To make startup data available to your entire application, add it to the Application.Resources dictionary.
Displaying the User Interface
You can only set this property one time, typically to a UserControl that provides a layout root for your UI. You can change your UI after startup by changing the contents of the root visual's layout root. For more information, see Navigation Overview.
The Startup event can occur before the host Web page completes its layout calculations. If you use relative sizing with the Silverlight plug-in, the Content.ActualHeight and ActualWidth values are not meaningful at application startup. To scale your UI or perform layout based on the current size of the plug-in, you must handle the Content.Resized event. For more information, see Silverlight Plug-in Sizing.
Retrieving Additional Resources
To asynchronously download additional resource files or assemblies, use the WebClient class.
If the file is a zip file, you can use the Application.GetResourceStream(StreamResourceInfo, Uri) method to extract its contents after download. For more information, see Downloading Content on Demand.
If the file is an assembly, you can load it into the application's AppDomain by creating a new AssemblyPart object and calling its Load method. For more information, see How to: Load Assemblies On Demand.
The Application.Exit event occurs when one of the following actions takes place:
The user closes the Web page hosting the Silverlight plug-in.
The user refreshes the host Web page.
The user navigates the browser away from the host Web page.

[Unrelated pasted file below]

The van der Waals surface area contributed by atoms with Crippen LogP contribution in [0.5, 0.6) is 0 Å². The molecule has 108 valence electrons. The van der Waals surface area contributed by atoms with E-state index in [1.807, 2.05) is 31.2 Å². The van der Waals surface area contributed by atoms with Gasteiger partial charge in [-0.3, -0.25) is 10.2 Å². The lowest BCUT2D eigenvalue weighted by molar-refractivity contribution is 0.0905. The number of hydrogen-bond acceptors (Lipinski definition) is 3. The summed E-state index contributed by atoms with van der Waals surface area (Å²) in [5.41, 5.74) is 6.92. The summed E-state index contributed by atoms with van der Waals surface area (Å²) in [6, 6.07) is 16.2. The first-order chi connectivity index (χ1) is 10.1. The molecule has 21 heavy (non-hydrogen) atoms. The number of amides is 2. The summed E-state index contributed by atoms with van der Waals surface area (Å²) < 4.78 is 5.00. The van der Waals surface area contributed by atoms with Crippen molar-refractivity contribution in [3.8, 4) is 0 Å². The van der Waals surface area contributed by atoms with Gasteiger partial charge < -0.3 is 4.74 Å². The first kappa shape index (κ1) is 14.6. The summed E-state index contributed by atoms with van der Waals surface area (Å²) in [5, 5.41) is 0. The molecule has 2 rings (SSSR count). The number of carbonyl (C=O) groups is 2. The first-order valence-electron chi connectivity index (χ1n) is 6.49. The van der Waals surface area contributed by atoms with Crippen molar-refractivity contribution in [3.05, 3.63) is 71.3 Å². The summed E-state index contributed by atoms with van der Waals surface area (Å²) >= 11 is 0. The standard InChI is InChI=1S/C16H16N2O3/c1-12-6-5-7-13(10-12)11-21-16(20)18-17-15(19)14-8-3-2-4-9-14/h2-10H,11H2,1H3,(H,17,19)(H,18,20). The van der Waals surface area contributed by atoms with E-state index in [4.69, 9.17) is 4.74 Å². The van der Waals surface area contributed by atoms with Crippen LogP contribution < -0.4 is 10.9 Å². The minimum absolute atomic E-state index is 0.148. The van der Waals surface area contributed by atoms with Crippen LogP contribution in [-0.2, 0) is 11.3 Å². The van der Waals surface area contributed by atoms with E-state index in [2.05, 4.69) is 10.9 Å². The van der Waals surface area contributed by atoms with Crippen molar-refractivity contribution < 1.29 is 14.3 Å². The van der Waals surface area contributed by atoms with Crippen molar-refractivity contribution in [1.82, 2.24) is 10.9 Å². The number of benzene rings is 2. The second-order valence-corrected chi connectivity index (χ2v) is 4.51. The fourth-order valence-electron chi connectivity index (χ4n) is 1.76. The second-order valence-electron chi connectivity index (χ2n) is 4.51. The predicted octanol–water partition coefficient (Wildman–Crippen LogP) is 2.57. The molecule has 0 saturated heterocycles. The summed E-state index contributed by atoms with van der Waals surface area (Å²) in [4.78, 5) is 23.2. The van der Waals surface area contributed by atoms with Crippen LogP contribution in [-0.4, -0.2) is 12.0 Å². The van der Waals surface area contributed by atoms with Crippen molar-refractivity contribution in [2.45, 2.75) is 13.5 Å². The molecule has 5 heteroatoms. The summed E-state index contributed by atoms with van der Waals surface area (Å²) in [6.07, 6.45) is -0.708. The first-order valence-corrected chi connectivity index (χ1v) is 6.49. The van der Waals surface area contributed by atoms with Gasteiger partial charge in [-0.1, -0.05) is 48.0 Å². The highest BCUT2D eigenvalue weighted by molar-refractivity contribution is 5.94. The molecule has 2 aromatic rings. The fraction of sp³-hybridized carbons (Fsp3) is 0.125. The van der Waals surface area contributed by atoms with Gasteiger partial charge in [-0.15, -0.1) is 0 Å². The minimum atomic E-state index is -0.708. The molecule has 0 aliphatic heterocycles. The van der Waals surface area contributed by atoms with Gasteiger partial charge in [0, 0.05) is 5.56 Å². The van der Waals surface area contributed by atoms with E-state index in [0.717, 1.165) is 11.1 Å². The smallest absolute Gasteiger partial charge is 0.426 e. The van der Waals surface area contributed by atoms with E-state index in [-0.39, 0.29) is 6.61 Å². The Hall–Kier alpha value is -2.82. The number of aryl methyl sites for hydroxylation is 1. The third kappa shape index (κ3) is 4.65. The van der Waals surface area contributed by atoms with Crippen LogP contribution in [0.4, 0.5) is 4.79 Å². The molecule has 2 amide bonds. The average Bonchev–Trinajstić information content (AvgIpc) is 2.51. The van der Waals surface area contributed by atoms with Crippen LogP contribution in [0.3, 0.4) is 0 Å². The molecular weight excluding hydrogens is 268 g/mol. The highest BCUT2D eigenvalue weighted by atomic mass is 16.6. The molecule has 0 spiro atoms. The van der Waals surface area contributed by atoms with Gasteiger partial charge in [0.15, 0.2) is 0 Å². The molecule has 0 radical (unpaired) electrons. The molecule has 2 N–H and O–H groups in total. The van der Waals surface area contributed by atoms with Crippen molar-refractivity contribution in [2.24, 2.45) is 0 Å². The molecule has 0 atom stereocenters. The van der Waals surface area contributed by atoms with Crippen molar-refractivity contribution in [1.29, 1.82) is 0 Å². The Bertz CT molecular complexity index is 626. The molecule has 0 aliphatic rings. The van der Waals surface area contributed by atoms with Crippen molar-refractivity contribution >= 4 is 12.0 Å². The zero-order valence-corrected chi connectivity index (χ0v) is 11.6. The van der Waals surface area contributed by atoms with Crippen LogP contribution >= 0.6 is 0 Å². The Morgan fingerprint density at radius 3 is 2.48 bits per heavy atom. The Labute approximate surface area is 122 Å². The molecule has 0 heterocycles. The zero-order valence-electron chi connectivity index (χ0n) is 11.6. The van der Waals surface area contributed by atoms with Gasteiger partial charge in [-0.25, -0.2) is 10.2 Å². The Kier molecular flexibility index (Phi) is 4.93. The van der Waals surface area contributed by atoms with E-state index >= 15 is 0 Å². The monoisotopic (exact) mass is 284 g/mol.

The user logs off or shuts down the operating system.
One common use for the Application.Exit event is to save application settings by using the IsolatedStorageSettings class. For more information, see How to: Store and Retrieve Application Settings Using Isolated Storage.
Silverlight provides broad support for loading resource files from an application assembly, a library assembly, an application package, and the host server. This support depends on how you configure the resource files, where you deploy them, and how you load them. For more information, see Resource Files and Application Structure.
To programmatically access raw resource files, use the Application.GetResourceStream method. This method provides overloads that enable you to extract resource files from the application package or from a zip file that you retrieve on demand. For more information, see Downloading Content on Demand and How to: Load Assemblies On Demand.
During the lifetime of your application, unanticipated situations might occur that cause the Silverlight plug-in to throw an exception. Although you can catch exceptions in your application code, you might not be able to anticipate all potential exceptions.
Unhandled exceptions will cause the Silverlight plug-in to stop running in the browser. To prevent this from occurring, handle the Application.UnhandledException event. You can use the event data to determine whether the exception is recoverable. If you can recover from the exception, set the ApplicationUnhandledExceptionEventArgs.Handled property to true.
It is sometimes useful for your managed code to interact directly with the Silverlight plug-in that hosts it. For example, you might want to retrieve the initial plug-in configuration values, or enable users to display the plug-in in full-screen mode.
To retrieve an object that represents the current host plug-in, use the Application.Host property. This property returns an instance of the SilverlightHost class, which provides functionality parallel to the features described in the Silverlight Plug-in Object Reference.
You can add more services to an Application instance by populating its ApplicationLifetimeObjects property with application extension services. This extensibility mechanism is preferred over using framework-specific subclasses of the Application class. Application extension services enable deep integration with application lifetime events, and make it easy to use multiple extensions together. For more information, see Application Extension Services.